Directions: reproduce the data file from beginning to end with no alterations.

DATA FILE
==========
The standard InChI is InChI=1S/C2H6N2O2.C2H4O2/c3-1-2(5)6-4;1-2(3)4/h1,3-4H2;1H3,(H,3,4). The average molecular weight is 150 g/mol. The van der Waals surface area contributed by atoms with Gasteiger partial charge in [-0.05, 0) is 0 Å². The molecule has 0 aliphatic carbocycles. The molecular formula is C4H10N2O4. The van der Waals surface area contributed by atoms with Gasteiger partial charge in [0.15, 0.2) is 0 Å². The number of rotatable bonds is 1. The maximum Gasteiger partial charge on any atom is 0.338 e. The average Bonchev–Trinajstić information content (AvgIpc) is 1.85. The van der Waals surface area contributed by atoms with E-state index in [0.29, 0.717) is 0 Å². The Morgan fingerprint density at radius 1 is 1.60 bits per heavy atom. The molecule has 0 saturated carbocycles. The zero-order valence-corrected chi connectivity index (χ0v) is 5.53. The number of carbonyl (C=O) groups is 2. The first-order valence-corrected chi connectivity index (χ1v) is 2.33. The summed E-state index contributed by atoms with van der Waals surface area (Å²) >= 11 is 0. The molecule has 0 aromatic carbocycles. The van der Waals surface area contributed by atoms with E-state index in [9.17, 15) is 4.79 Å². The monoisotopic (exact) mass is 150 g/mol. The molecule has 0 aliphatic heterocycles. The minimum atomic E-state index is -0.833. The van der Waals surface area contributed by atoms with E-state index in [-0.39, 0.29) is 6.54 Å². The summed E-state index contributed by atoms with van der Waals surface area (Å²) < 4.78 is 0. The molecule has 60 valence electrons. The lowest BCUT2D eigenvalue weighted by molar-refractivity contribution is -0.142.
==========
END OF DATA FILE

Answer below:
The standard InChI is InChI=1S/C2H6N2O2.C2H4O2/c3-1-2(5)6-4;1-2(3)4/h1,3-4H2;1H3,(H,3,4). The average molecular weight is 150 g/mol. The van der Waals surface area contributed by atoms with Gasteiger partial charge in [-0.05, 0) is 0 Å². The molecule has 0 aliphatic carbocycles. The molecular formula is C4H10N2O4. The van der Waals surface area contributed by atoms with Gasteiger partial charge in [0.15, 0.2) is 0 Å². The number of rotatable bonds is 1. The maximum Gasteiger partial charge on any atom is 0.338 e. The average Bonchev–Trinajstić information content (AvgIpc) is 1.85. The van der Waals surface area contributed by atoms with E-state index in [0.29, 0.717) is 0 Å². The Morgan fingerprint density at radius 1 is 1.60 bits per heavy atom. The molecule has 0 saturated carbocycles. The zero-order valence-corrected chi connectivity index (χ0v) is 5.53. The number of carbonyl (C=O) groups is 2. The first-order valence-corrected chi connectivity index (χ1v) is 2.33. The summed E-state index contributed by atoms with van der Waals surface area (Å²) >= 11 is 0. The molecule has 0 aromatic carbocycles. The van der Waals surface area contributed by atoms with E-state index in [9.17, 15) is 4.79 Å². The monoisotopic (exact) mass is 150 g/mol. The molecule has 0 aliphatic heterocycles. The minimum atomic E-state index is -0.833. The van der Waals surface area contributed by atoms with E-state index in [-0.39, 0.29) is 6.54 Å². The summed E-state index contributed by atoms with van der Waals surface area (Å²) < 4.78 is 0. The molecule has 60 valence electrons. The lowest BCUT2D eigenvalue weighted by molar-refractivity contribution is -0.142.